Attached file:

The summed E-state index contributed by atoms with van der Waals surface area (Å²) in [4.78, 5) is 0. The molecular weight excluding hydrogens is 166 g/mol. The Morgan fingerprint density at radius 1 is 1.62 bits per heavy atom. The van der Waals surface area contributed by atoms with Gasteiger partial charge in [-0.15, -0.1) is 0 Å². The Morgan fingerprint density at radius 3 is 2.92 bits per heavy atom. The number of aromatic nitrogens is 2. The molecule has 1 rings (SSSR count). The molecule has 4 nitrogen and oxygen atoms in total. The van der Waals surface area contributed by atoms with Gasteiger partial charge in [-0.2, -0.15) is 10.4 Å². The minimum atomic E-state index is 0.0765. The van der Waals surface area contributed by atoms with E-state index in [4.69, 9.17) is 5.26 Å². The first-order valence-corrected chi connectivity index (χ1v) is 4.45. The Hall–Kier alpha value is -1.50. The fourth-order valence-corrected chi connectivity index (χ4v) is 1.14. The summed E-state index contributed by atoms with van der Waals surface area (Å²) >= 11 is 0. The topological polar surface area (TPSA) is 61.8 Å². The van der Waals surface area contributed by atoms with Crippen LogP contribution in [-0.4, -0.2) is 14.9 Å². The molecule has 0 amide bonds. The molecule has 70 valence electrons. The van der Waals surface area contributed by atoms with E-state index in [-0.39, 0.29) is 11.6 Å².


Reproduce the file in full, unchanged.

The summed E-state index contributed by atoms with van der Waals surface area (Å²) in [4.78, 5) is 0. The molecular weight excluding hydrogens is 166 g/mol. The Morgan fingerprint density at radius 1 is 1.62 bits per heavy atom. The van der Waals surface area contributed by atoms with Gasteiger partial charge in [-0.15, -0.1) is 0 Å². The Morgan fingerprint density at radius 3 is 2.92 bits per heavy atom. The number of aromatic nitrogens is 2. The molecule has 1 rings (SSSR count). The molecule has 4 nitrogen and oxygen atoms in total. The van der Waals surface area contributed by atoms with Gasteiger partial charge in [-0.2, -0.15) is 10.4 Å². The minimum atomic E-state index is 0.0765. The van der Waals surface area contributed by atoms with E-state index in [4.69, 9.17) is 5.26 Å². The first-order valence-corrected chi connectivity index (χ1v) is 4.45. The Hall–Kier alpha value is -1.50. The fourth-order valence-corrected chi connectivity index (χ4v) is 1.14. The summed E-state index contributed by atoms with van der Waals surface area (Å²) >= 11 is 0. The topological polar surface area (TPSA) is 61.8 Å². The van der Waals surface area contributed by atoms with Crippen LogP contribution in [-0.4, -0.2) is 14.9 Å². The molecule has 0 amide bonds. The molecule has 70 valence electrons. The van der Waals surface area contributed by atoms with E-state index in [-0.39, 0.29) is 11.6 Å².